So let’s just look at a few of the candidates’ records under the lens of one definition of conservatism which I think we can all agree on: the traditional three legged stool of social conservatism, the right to life; fiscal conservatism, low taxes, smaller government; and defense policy, “peace through strength.” All of our candidates, save for one, have fine credentials on all of these policies. At the very least they’re way better than Obama or Clinton. Don’t believe me? That’s fine. But would you believe the American Conservative Union? If so then you’ll have to explain to me why Fred Thompson was the great conservative hope for the party and McCain was a big liberal since their lifetime ACU scores are within 5 points of each other. Seriously, has the American Conservative Union lost its credibility or is the dividing line between liberal and conservative set somewhere around 84? Because those are the only two explanations I can think of.
And finally, let’s just take a look at the continued invocation of Reagan’s name during this race. Everyone is set on convincing voters just how much like Reagan they would be, as if Reagan’s conservative credentials were unmatched.
Now as an aside, let me be clear, I love Reagan. If we could bring Reagan back from the dead and stick him back in the Oval Office I’d be the first to cheer him on. But let’s get real folks. Reagan, although one of the greatest presidents we’ve ever had and someone I’d have no problem calling a conservative, had he been in the race today, he would have been skewered by every group from The Club For Growth to the national Right to Life movement and yes, even those whose number one issue is “traditional family values”.
If Reagan were running today these are some things you might be hearing from other candidates and their supporters:
- Reagan is pro gay rights. He vigorously opposed the 1978 Briggs initiative (CA Prop 6), which would have banned homosexuals from teaching in public schools.
- Reagan is pro abortion. Six months into his term as governor he signed the “Therapeutic Abortion Act” leading to a rise in abortions in California from 518 a year to an average of 100,000 during his last two years in office.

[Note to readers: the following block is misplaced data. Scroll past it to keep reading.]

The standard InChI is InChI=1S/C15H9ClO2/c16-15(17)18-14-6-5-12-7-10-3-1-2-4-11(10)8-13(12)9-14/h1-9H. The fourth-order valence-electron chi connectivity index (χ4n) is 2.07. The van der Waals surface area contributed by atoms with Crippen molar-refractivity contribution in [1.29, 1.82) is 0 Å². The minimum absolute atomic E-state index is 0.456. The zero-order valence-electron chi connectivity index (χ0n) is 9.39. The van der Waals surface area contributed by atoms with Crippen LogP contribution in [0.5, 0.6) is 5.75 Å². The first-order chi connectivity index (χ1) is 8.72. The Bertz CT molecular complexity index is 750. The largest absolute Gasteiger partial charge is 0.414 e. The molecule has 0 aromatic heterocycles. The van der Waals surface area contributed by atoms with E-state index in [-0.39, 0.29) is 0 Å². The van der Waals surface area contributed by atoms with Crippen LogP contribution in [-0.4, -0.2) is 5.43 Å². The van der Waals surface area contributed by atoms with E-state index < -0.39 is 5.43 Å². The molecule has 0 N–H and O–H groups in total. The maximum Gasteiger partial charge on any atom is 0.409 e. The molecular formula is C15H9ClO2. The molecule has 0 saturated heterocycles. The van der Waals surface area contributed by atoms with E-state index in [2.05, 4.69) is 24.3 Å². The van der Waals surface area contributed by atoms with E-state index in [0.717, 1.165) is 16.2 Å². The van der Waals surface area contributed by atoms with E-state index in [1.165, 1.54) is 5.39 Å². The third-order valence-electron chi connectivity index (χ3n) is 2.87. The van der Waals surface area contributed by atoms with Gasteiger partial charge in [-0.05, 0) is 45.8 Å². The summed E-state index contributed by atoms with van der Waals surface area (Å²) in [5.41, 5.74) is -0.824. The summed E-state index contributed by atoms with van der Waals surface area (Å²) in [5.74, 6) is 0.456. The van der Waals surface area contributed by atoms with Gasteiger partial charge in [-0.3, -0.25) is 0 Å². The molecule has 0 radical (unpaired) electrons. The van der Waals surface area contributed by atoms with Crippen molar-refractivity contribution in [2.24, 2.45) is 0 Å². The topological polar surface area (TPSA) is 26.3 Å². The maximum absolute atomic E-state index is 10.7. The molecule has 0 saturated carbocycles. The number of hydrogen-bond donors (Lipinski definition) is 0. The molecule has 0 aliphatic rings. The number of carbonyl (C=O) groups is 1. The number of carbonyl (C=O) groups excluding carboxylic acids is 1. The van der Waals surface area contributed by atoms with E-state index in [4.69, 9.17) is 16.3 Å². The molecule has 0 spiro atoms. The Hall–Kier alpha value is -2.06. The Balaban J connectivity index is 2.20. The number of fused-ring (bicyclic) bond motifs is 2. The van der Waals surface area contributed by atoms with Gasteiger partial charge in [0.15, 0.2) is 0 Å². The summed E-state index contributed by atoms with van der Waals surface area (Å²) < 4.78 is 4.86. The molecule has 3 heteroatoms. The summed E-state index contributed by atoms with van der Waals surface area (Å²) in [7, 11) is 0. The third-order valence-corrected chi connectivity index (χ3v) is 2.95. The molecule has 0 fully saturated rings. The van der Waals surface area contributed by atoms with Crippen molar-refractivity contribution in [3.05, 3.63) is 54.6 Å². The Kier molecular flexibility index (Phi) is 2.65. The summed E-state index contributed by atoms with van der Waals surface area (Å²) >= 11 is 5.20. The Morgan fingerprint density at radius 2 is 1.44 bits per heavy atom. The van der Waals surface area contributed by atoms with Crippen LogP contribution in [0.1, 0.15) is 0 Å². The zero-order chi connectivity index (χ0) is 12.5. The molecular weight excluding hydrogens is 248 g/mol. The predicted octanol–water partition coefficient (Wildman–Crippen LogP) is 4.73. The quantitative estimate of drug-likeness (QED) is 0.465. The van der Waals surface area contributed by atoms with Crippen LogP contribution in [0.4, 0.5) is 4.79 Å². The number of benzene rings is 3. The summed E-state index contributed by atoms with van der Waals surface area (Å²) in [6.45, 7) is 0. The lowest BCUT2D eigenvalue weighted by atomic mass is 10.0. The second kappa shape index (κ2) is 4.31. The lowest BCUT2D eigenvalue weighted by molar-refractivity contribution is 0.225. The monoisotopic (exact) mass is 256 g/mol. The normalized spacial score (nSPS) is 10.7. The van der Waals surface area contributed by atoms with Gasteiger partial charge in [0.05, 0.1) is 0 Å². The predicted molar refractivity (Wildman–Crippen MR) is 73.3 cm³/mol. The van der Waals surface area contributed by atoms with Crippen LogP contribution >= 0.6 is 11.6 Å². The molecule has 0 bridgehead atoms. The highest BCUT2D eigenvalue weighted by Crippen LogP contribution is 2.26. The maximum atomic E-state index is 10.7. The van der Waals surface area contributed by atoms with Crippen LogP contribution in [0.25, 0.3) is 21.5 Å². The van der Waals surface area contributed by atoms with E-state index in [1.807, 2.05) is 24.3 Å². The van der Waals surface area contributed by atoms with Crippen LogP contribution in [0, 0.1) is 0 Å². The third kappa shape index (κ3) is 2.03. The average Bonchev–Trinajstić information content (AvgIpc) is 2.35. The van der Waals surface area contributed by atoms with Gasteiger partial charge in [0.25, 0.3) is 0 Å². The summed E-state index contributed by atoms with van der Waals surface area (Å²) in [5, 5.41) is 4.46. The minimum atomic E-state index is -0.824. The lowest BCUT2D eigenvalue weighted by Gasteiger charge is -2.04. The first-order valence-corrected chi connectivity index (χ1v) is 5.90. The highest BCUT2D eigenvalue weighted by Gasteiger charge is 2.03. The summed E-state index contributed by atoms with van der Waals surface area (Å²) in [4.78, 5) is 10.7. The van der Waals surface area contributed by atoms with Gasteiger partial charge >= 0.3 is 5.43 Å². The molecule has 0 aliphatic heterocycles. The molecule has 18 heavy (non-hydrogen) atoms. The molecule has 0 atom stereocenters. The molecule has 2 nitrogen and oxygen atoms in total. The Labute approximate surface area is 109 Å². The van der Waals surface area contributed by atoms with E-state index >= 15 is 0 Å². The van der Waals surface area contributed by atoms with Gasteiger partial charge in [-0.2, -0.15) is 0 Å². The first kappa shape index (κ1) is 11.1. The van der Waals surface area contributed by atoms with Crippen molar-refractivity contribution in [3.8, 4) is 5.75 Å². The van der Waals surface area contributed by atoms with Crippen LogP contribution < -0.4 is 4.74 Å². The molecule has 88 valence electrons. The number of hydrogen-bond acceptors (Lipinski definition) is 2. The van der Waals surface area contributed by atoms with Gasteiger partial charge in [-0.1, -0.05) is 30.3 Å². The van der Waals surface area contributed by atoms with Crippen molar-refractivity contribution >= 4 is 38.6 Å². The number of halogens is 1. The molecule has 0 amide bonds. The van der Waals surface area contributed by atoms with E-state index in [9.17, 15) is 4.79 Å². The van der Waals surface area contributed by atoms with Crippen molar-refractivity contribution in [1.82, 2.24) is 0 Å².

- Reagan is pro tax. He raised taxes more than $1 billion during his term as governor.
- Reagan is pro illegal immigration. He signed the Immigration Reform and Control Act while president, which led to a rise in illegal immigration.
- Reagan is a RINO (Republican in Name Only). He didn’t join the Republican Party until 1962, before then being an ardent supporter of FDR and the “New Deal”.
Again, I don’t raise these points about Reagan to sully his good name and memory, simply to point out that you can take nearly anyone and cherry pick from his record to make him look liberal.
So let’s keep our eyes on the prize. Any one of our candidates would be vastly better for the conservative cause than either Obama or Clinton. There’s too much on the line this time around to give it to the other team and let them run the country into the ground. What will Obama or Hillary do with the War on Terror? What will they do with taxes? Who will they appoint to the Supreme Court? Now what will McCain, Romney or Huckabee do? The choice is clear. As conservative activist and founder of the Leadership Institute, Morton Blackwell, is quick to point out, “Don’t make the perfect the enemy of the good.”